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Construction project freeze likely to be felt locally

California’s top money managers elected to freeze nearly $4 billion in public building loans on December 17, which is expected to dramatically slow or halt construction on roads, schools and housing throughout the state, including North San Diego County.

The Pooled Money Investment Board voted unanimously to stop loans for about 2,000 projects statewide through June, stating the money is not available because of the legislature’s failure to close the significant budget gap.

The total value of projects that could potentially be affected statewide amount to more than $16 billion, as projects include highways, parks, schools, levees, hospitals, prisons, fire stations and more.

The effects are likely to be felt in the Fallbrook community, as not only are 10,600 local jobs going to be affected but roads and parks in this area may see a halt in progress as well.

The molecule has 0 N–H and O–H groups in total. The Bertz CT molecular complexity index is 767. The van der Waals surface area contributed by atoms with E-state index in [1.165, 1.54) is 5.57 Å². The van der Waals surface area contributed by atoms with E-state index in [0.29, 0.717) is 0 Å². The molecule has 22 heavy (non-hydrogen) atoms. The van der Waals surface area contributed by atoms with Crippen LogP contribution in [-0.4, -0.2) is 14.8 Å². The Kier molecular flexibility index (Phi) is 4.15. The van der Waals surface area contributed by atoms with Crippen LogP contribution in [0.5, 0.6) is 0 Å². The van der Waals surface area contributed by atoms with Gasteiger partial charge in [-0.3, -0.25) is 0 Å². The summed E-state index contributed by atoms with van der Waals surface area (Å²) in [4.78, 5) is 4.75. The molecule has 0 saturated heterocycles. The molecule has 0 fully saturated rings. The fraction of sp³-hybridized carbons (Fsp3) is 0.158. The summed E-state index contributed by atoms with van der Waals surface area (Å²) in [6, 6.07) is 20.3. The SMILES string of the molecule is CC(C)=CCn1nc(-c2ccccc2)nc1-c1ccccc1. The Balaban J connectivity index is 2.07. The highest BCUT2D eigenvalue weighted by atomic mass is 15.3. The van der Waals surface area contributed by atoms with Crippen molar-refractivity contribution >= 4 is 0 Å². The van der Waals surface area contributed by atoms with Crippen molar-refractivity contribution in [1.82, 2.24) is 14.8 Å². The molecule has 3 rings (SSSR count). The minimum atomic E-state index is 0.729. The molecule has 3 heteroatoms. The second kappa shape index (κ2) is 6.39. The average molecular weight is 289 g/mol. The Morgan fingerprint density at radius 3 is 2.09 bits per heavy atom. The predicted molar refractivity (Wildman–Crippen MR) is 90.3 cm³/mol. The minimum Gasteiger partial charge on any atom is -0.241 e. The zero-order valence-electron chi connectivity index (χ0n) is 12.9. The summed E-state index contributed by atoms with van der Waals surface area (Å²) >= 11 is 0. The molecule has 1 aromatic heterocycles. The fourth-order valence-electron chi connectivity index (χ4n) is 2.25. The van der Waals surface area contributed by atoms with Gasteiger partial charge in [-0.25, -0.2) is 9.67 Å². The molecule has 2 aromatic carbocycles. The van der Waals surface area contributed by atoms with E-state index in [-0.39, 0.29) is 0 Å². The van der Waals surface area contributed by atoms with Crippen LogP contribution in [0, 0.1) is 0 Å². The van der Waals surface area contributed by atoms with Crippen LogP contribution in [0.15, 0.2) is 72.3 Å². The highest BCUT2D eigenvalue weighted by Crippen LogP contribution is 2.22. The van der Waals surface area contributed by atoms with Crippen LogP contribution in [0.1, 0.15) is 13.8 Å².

Current projects that may be affected include implementation of coordination the four existing signals on South Mission Road and the San Luis Rey River Trail and Riparian Restoration project.

Coordinated timing between the lights on South Mission is valued at about $78,000 and initial steps for the process have already been taken. However, more money would be needed to finish the project, as completion is still six months to a year away.

The San Luis Rey River project, which has been approved and is waiting to commence, is currently valued at around $400,000 but will need more than $1 million more in the next six to 12 months.

If the funds for this project are frozen, it would be difficult to control flooding during heavy rain, as construction on the project would cease until funds are available again.

San Diego County Supervisor Bill Horn doesn’t believe the San Luis Rey River project will be affected because he says it will be paid for by using a portion of a billion dollars given to the county as part of an incentive package and is part of a mitigation program to protect the area from flooding.

Horn believes pulling the funds from the project would be more costly in the long run but knows the decision is in “the state and SANDAG’s hands.”

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